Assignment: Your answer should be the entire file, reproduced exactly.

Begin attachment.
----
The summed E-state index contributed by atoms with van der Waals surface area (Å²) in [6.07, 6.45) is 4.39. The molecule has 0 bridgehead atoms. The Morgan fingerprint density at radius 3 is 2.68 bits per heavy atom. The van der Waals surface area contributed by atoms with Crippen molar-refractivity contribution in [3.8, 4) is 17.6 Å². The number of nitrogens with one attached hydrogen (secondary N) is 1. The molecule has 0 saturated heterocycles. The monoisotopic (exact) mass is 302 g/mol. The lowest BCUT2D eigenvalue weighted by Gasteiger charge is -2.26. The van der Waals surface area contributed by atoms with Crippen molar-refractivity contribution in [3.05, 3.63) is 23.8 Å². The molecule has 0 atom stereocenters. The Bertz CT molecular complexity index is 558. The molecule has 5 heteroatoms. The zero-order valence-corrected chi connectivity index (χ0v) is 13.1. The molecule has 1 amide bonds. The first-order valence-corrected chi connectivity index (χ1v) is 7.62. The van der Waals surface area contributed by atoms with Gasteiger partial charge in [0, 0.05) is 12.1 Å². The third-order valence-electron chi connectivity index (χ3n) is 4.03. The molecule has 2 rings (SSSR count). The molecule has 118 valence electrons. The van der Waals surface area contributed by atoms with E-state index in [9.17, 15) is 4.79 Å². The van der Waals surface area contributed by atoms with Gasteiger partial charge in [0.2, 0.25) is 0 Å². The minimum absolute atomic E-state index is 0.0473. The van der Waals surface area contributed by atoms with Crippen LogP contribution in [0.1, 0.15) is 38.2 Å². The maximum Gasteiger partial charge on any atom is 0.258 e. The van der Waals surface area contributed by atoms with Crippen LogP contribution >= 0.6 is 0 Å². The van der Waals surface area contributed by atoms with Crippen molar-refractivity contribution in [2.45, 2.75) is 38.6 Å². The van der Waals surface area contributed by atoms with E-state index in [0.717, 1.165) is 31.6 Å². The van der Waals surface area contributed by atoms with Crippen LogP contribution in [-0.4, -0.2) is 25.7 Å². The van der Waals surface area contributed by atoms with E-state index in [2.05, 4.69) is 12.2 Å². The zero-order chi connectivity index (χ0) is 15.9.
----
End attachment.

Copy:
The summed E-state index contributed by atoms with van der Waals surface area (Å²) in [6.07, 6.45) is 4.39. The molecule has 0 bridgehead atoms. The Morgan fingerprint density at radius 3 is 2.68 bits per heavy atom. The van der Waals surface area contributed by atoms with Crippen molar-refractivity contribution in [3.8, 4) is 17.6 Å². The number of nitrogens with one attached hydrogen (secondary N) is 1. The molecule has 0 saturated heterocycles. The monoisotopic (exact) mass is 302 g/mol. The lowest BCUT2D eigenvalue weighted by Gasteiger charge is -2.26. The van der Waals surface area contributed by atoms with Crippen molar-refractivity contribution in [3.05, 3.63) is 23.8 Å². The molecule has 0 atom stereocenters. The Bertz CT molecular complexity index is 558. The molecule has 5 heteroatoms. The zero-order valence-corrected chi connectivity index (χ0v) is 13.1. The molecule has 1 amide bonds. The first-order valence-corrected chi connectivity index (χ1v) is 7.62. The van der Waals surface area contributed by atoms with Gasteiger partial charge in [0, 0.05) is 12.1 Å². The third-order valence-electron chi connectivity index (χ3n) is 4.03. The molecule has 2 rings (SSSR count). The molecule has 118 valence electrons. The van der Waals surface area contributed by atoms with E-state index in [9.17, 15) is 4.79 Å². The van der Waals surface area contributed by atoms with Gasteiger partial charge in [0.2, 0.25) is 0 Å². The minimum absolute atomic E-state index is 0.0473. The van der Waals surface area contributed by atoms with Crippen LogP contribution in [0.1, 0.15) is 38.2 Å². The maximum Gasteiger partial charge on any atom is 0.258 e. The van der Waals surface area contributed by atoms with Crippen LogP contribution >= 0.6 is 0 Å². The van der Waals surface area contributed by atoms with Crippen molar-refractivity contribution in [2.45, 2.75) is 38.6 Å². The van der Waals surface area contributed by atoms with E-state index in [0.717, 1.165) is 31.6 Å². The van der Waals surface area contributed by atoms with Crippen LogP contribution in [-0.4, -0.2) is 25.7 Å². The van der Waals surface area contributed by atoms with E-state index in [2.05, 4.69) is 12.2 Å². The zero-order chi connectivity index (χ0) is 15.9.